An increasing number of banks and investors are betting that oil prices (which have been rising for months) keep high over the next few years due to renewed demand and low global supply.
Over the past few days, prices have reached multi-year highs, with a barrel of crude Brent coming to cost $ 86.43, its highest level since October 2018, and a barrel of West Texas Intermediate (WTI) reaching the $ 84.76, its highest figure since 2014.
Many of the major investment banks, however, consider that there is still room for prices to go up even higher. This is the case of Goldman Sachs, which foresees that a barrel of Brent will cost 90 dollars by the end of the year, $ 10 more than he had previously forecast.
According said to CNBC Damien Courvalin, head of energy research at Goldman Sachs, demand will reach record levels in 2022 and 2023, leaving the world “facing potential multi-year deficits and the risk of significantly higher prices.”
For his part, Michael Tran, analyst at the investment bank RBC Capital Markets, declared in mid-October that “the oil market is in the early days of a structurally strong cycle of several years“.
Last week, the financial multinational Morgan Stanley raised its long-term oil price outlook to $ 70 a barrel, while BNP Paribas (Europe’s largest bank) expects hydrocarbon prices to be close to 80 dollars per barrel in 2023, report Bloomberg.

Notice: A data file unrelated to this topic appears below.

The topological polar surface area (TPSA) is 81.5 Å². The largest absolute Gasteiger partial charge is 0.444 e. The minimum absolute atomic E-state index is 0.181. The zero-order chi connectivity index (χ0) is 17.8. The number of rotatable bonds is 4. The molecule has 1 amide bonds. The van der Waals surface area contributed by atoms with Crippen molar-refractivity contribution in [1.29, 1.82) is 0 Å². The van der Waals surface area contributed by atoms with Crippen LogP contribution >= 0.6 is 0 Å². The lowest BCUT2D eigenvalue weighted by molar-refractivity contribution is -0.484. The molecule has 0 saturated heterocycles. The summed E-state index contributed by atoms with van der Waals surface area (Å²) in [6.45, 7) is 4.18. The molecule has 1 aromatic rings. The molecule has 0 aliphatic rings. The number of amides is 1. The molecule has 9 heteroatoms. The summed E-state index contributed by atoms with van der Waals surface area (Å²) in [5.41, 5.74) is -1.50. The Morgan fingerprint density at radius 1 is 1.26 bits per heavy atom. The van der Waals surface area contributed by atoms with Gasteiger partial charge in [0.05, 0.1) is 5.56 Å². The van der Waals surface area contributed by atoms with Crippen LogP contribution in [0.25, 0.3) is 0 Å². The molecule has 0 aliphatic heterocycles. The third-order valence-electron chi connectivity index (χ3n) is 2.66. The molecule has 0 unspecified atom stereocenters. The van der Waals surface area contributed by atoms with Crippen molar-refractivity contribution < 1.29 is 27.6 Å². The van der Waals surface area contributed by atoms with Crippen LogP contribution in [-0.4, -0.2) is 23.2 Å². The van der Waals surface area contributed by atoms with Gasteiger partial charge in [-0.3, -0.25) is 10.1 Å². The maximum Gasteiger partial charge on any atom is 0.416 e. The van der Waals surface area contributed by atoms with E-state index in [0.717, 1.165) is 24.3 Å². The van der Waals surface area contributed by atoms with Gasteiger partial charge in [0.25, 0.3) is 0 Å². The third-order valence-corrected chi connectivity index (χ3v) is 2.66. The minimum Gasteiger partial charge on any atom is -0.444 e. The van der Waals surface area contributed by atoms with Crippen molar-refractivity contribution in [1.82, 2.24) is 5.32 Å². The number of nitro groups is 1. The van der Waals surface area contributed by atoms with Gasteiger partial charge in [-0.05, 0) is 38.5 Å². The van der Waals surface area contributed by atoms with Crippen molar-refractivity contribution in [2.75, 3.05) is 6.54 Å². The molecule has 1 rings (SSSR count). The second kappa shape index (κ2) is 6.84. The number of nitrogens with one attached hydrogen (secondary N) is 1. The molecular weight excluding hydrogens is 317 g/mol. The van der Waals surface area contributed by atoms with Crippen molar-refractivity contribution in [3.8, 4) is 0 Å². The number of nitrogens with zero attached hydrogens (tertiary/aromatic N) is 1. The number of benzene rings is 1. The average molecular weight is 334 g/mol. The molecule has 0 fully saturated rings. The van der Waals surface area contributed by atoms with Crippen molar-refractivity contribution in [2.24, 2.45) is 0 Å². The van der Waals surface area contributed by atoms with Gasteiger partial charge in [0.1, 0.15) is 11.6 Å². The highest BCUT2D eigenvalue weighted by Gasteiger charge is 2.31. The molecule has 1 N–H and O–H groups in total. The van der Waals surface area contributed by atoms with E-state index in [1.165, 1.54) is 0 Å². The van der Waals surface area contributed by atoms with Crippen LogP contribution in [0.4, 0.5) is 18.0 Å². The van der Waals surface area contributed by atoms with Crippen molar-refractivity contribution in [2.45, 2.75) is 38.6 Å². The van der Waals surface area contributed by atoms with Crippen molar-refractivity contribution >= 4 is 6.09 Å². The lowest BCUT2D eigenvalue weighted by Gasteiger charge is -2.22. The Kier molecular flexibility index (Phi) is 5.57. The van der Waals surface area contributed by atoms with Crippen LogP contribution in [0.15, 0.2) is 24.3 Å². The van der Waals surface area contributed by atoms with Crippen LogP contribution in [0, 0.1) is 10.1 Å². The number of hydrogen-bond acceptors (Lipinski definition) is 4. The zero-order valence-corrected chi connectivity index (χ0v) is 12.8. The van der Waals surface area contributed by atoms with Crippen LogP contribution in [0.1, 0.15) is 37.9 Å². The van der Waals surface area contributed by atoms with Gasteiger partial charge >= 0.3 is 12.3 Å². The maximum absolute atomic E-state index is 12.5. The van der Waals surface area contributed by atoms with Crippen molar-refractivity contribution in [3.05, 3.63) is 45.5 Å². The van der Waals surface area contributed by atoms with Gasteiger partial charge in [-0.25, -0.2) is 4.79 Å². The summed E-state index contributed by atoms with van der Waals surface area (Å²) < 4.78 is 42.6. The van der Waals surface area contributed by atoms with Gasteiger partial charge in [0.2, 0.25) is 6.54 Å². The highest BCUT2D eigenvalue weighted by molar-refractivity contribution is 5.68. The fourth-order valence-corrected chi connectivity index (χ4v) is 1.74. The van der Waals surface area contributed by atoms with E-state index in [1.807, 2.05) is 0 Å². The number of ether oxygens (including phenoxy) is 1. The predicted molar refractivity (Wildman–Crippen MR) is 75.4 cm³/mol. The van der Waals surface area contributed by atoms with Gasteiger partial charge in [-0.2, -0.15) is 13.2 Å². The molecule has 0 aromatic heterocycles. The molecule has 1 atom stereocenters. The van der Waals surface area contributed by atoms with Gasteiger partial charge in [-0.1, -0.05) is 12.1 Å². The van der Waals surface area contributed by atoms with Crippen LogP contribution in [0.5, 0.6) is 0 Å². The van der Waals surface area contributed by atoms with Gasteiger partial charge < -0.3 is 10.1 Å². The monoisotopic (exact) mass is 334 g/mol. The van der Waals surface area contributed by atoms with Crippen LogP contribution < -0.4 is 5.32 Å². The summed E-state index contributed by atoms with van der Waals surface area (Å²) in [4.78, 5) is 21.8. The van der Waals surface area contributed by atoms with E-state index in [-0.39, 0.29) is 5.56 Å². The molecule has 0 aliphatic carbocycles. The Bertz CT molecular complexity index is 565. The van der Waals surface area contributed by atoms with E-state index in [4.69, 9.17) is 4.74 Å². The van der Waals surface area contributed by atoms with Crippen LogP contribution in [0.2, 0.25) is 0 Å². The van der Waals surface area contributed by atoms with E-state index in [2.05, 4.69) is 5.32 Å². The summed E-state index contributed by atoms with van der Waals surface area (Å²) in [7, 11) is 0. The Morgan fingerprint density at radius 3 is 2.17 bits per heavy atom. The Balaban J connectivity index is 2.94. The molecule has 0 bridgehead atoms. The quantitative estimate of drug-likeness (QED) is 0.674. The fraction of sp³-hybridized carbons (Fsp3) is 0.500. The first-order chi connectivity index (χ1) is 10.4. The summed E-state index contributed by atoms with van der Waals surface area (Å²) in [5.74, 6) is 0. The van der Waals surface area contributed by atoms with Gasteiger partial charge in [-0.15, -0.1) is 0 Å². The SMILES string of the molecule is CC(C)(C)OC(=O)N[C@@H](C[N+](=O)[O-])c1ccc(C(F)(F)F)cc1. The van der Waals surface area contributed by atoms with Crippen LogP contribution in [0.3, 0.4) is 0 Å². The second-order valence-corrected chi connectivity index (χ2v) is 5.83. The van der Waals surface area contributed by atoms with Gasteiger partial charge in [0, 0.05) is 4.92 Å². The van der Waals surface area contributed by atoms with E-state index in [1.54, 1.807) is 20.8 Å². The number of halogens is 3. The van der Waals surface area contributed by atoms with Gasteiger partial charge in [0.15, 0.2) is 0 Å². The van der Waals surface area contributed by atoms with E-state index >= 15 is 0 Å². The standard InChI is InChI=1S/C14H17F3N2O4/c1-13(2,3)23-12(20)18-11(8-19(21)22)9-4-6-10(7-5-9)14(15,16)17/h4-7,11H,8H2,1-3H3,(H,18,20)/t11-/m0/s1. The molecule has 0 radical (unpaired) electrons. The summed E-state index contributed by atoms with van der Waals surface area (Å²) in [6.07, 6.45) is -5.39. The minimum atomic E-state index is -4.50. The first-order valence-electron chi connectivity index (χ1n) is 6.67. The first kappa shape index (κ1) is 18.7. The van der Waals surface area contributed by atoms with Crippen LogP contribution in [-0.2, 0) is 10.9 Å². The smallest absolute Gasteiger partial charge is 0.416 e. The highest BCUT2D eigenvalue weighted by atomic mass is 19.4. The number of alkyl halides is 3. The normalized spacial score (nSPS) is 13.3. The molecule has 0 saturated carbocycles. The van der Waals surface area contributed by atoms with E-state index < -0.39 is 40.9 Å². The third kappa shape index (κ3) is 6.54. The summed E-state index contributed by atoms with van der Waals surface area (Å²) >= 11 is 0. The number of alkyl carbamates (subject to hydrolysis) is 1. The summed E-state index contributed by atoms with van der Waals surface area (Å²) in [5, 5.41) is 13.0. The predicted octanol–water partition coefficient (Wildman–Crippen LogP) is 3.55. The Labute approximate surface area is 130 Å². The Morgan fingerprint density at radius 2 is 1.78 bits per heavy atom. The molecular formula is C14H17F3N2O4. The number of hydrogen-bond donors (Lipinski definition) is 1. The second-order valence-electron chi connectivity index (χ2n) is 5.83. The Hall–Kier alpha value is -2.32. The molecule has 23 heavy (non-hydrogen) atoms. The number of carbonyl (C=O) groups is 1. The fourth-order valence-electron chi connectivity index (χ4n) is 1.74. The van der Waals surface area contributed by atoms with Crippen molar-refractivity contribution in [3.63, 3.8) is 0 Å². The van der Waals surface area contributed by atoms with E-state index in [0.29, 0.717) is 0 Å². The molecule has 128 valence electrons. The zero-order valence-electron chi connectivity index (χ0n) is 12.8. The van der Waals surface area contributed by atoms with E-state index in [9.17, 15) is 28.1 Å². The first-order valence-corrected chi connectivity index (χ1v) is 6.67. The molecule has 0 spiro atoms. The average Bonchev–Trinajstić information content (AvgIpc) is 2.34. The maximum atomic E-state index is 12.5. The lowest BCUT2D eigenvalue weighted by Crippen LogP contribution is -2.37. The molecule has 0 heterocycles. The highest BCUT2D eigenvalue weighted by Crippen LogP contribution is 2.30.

Furthermore, according to the Swiss Society for Financial Services UBS, prices will remain “well supported over the next year”, although demand is expected to increase during that period as well, as “additional production from OPEC + and the US should result in an oil market balanced“.
According to experts, prices are likely to remain structurally higher after 2022 as demand for crude will continue to rise and new supply will continue to struggle to meet it. This is mainly due to several years of little investment and pressure on Big Oil by governments and organizations seeking a gradual shift to renewable energy to reduce greenhouse gas emissions.
“Our analysis shows that upstream companies will need to increase their spending considerably in the medium term to fully replace reserves and avoid declines in future production.” concluded Sajjad Alam, Vice President of Moody’s Investment Service.